Dry and cold conditions are also inferred for Germany, based on stalagmite δ18O data from Bunker cave (Fig. 2d, dark green) and Bleßberg cave (Fig. 2d, light green), and for high-latitude Sweden (Supplementary Fig. 7a), based on stalagmite δ18O data and lacustrine records.
The precipitation and wind minima in these regions thus do not reflect a neutral-positive NAO mode. Our Sr/Ca record from Bàsura cave (Fig. 2f), on the other hand, suggests that southern Europe experienced warm and humid conditions, as also documented by a stalagmite δ18O record from Spannagel cave, Austria (Fig. 2e).
Similarly, warm and wet conditions are registered by stalagmite records from Portugal (Supplementary Fig. 7b), Spain (Supplementary Fig. 7c), and Turkey (Supplementary Fig. 7d), whereas stalagmite records from Morocco record a dry interval (Fig. 2g and Supplementary Fig. 7f).
Atmospheric ridging over Scandinavia during 1470–1610 C.E.
The dry/cold climate in northern Europe during 1470–1610 C.E. can be reconciled with a neutral-positive NAO phase during this period as suggested by Ortega et al. (2015) through increased atmospheric ridging and hence increased frequency of atmospheric blocking events over Scandinavia.
Comas-Bru and McDermott (2013) have argued that the additional influence of the SCAND pattern on top of an NAO can explain the nonstationarity in the relationship between European winter climate and the NAO.
The combination of the Greenland record and our Bàsura record suggests that such ridging split the westerlies during the early LIA, with a northern branch directed towards the Arctic, consistent with the windy/warm/humid climate over southeastern Greenland, and a southern branch directed towards the Mediterranean, consistent with increased rainfall at Bàsura cave (Fig. 2h).
This climatic setting is similar to the anomalously wet conditions in southeastern Greenland and the northwestern Mediterranean during positive SCAND phases (Fig. 1b and Supplementary Fig. 1d). The positive SCAND phase does not explain the early LIA drying over North Africa, but this could be attributed to an enhanced Azores High during a neutral-positive NAO phase (Fig. 2a), which prevented moisture transport into Morocco (Fig. 2b).
Now onto the ‘meat and potatoes’:
Connections to reduced Arctic sea ice and solar forcing
Fig. 3: Comparison of volcanic forcing, solar activity, sea-ice variability, and Bàsura record
Ice-rafted debris (IRD) records from the Fram Strait (Fig. 3b), foraminiferal-inferred sea-ice records on the North Greenland shelf (Fig. 3b), and diatom-based sea-ice reconstructions from the west Greenland shelf (Fig. 3c) all show extensive sea-ice cover in the North Atlantic during the middle to late 1300 s.
This extensive sea-ice cover in the North Atlantic was presumably induced by intense volcanism (Fig. 3a) and low solar irradiance (Fig. 3g) in the late 1200 s to early 1300 s and in turn it triggered a change in ocean circulation and cooling in Europe starting around 1400 C.E.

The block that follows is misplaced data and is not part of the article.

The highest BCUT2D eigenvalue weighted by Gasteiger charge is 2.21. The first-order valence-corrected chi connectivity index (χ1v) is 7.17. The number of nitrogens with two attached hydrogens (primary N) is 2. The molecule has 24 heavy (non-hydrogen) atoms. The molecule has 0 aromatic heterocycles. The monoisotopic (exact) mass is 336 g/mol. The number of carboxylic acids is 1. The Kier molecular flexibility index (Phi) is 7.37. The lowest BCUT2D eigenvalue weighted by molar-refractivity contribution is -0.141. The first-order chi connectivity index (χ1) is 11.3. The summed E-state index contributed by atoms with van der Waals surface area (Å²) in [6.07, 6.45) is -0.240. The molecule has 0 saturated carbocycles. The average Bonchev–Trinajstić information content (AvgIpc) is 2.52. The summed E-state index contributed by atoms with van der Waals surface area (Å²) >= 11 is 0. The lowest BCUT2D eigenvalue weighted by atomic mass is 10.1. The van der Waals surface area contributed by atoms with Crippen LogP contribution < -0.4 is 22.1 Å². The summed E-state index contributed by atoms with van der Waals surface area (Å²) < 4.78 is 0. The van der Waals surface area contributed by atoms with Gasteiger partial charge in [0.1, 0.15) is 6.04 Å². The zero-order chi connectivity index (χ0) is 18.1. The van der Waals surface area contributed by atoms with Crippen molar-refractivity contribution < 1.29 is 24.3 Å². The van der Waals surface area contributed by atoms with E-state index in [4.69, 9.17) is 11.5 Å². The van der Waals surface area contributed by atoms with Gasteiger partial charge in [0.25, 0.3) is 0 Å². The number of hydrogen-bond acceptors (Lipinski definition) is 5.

From the 1400 s C.E. onwards, sea ice extent decreased significantly (Fig. 3b, c) due to an intrusion of warm Atlantic Water into the North Atlantic, as reflected by a positive phase of the Atlantic Multidecadal Variability (Fig. 3g).
Considering the dating uncertainties of major Bàsura Sr/Ca decreases between 1466 ± 20 and 1559 ± 40 C.E., the period with Scandinavian ridging we inferred falls in the interval with Arctic sea-ice maximum at 1450 C.E. to minimum at 1586 C.E., as this interval was identified as a “decreased sea ice extent” event. Such Scandinavian ridging can be triggered by sea ice loss in the Barent-Kara seas. While direct sea-ice proxy records from Barent-Kara seas are not available, coupled model simulations constrained by the assimilation of available global proxy data indicate a reduction of Barent-Kara sea ice during 1470–1520 C.E.
Reduced sea ice results in increased heat fluxes into the atmosphere that, in turn, excite a stationary Rossby wave propagating towards the southeast and can increase atmospheric ridging over northern Europe [aka ‘Meridional’ jet stream flow]. This ocean-atmosphere feedback could thus provide a mechanism for the link between reduced sea-ice extent and the Scandinavian ridging during 1470–1610 C.E. suggested by our results (Fig. 2g).
The atmospheric ridging in the early LIA could have been further amplified by low solar irradiation (Fig. 3g).
Model simulations and proxy records suggest that solar irradiation changes can have a significant effect on ozone chemistry in the stratosphere that disturbs the polar vortex and thus influences the tropospheric jet stream and atmospheric circulation.
Our Bàsura stalagmite Sr/Ca data, decreasing from 0.055 mmol/mol at 1460 C.E. to 0.035 mmol/mol at 1550 C.E., suggest that Scandinavian ridging progressively strengthened during this interval (Fig. 3e). This 90-yr interval falls during the Spörer Minimum (1388–1558 C.E., Fig. 3g), supporting this linkage between atmospheric changes and solar variability.
The decreased sea ice extent from 1450–1620 C.E. arguably shows a long duration over the past 1400 years and is more pronounced than that during the Medieval Climate Anomaly (ca. 800–1300 C.E.).
Our results present proxy-based evidence of enhanced atmospheric ridging over northern Europe during this multi-decadal interval at the early LIA, possibly in response to the sea ice reduction and solar minimum. Our results thus potentially provide an analogue for the coming decades, when the sun could enter a grand minimum and the Arctic is projected to be ice free by 2030 C.E.
For a full read of the paper with extensive citations and additional graphics click HERE.
The COLD TIMES are returning, the mid-latitudes are REFREEZING in line with historically low solar activity, cloud-nucleating Cosmic Rays, and a meridional jet stream flow (among many other forcings, including the impending release of the Beaufort Gyre).